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GUEST COMMENT Unstructured social data – the building block of big data success

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by Tom Smith

The legacy of the past year’s Big Data buzz is clear to see. The majority of marketers today are fully engaged with the term, and many have even mastered the difficult balancing act between ambitious theorising and practical application, successfully incorporating Big Data usage into their business strategies. The repeated refrain of “data is nothing without insight,” has become familiar ground for retailers who are now savvy to the importance of harnessing readily available information, both internal and external to their businesses, and using it to understand their customers better.

It seems, however, that a different side of the Big Data coin remains largely unexplored. The use of unstructured data, collected from sources such as social media, internet forums and LinkedIn, is still in its infancy within the commercial world, but is rapidly evolving along with the technology created to measure and refine it. This type of data has the potential for rich and powerful insights and has several discernible advantages over the kinds of information marketers are now accustomed to dealing with.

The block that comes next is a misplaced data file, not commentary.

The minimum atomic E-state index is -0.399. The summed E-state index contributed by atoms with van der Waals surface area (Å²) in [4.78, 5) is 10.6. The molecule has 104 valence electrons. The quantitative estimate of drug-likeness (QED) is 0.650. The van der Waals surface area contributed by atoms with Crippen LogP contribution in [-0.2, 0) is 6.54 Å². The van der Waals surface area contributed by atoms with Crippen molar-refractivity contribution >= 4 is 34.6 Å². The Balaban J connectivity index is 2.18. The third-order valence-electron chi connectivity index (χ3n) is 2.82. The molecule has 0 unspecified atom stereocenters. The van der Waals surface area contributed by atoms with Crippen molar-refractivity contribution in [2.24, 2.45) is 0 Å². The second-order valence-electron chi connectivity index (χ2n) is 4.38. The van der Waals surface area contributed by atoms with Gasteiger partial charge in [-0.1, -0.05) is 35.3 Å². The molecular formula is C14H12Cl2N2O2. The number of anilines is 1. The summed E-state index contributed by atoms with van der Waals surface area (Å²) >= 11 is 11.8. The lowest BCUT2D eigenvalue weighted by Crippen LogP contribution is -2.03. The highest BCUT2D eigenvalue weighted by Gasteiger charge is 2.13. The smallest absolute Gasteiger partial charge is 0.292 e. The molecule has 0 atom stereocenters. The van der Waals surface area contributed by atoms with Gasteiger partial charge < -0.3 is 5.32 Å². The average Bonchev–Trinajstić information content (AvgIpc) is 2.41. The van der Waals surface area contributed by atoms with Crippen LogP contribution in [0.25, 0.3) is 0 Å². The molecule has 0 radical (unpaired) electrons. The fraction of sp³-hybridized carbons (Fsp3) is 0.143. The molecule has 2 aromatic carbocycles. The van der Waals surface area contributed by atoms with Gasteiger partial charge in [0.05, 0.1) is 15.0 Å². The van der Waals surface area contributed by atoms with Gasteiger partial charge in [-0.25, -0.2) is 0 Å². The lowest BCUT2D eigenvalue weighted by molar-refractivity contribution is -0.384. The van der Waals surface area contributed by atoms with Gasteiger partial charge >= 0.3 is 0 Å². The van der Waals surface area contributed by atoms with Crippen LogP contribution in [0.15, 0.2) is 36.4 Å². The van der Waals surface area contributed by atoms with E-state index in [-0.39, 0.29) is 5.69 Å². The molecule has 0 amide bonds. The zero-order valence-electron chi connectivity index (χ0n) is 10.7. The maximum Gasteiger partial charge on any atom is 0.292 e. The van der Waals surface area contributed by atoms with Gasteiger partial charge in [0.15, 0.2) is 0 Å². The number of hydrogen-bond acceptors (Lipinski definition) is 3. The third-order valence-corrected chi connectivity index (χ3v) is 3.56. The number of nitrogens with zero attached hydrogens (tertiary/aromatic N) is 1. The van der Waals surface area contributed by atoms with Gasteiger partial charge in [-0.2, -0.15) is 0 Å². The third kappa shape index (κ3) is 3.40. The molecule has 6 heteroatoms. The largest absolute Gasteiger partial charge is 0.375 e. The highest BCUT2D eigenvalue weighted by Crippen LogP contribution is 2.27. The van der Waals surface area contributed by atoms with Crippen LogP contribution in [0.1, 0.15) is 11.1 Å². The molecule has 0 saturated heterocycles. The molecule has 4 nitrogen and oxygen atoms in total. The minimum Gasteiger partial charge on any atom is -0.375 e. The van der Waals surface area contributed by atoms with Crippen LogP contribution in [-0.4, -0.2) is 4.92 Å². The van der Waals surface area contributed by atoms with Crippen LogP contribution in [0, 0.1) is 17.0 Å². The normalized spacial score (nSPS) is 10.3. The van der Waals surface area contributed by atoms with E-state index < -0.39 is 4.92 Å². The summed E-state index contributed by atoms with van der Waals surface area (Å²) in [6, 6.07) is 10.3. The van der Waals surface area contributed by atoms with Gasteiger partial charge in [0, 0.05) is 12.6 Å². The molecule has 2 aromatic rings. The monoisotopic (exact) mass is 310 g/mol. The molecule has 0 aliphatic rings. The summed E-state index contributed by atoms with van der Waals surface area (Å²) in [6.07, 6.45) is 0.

Social media is the richest source of up-to-date customer insight in the world of unstructured data; it can act as a real-time window onto how people are feeling, behaving and communicating with one another. Most major agencies and brands have been using some form of sentiment analysis for the past several years to ‘listen’ to customers by monitoring billions of social media conversations and examining linguistics to find out how customers are feeling toward a particular product or service they provide.

However, the usefulness of measuring sentiment is itself a highly debated area; although it can provide a limited degree of insight into whether or not customers are happy, sentiment is generally a reactive approach to using social data, and as such can only tell marketers about things that have already happened. If consumers are unhappy with something, there is very little sentiment analysis can tell marketers about how to avoid the same mistake in future. The same goes for if the sentiment is very positive; for example, if Burberry produces a new range of coats and customers rave about it on social media, it is very difficult to pinpoint which aspects of the product campaign people are really responding to – and even harder to use any of this information to improve on the next stage of the marketing process.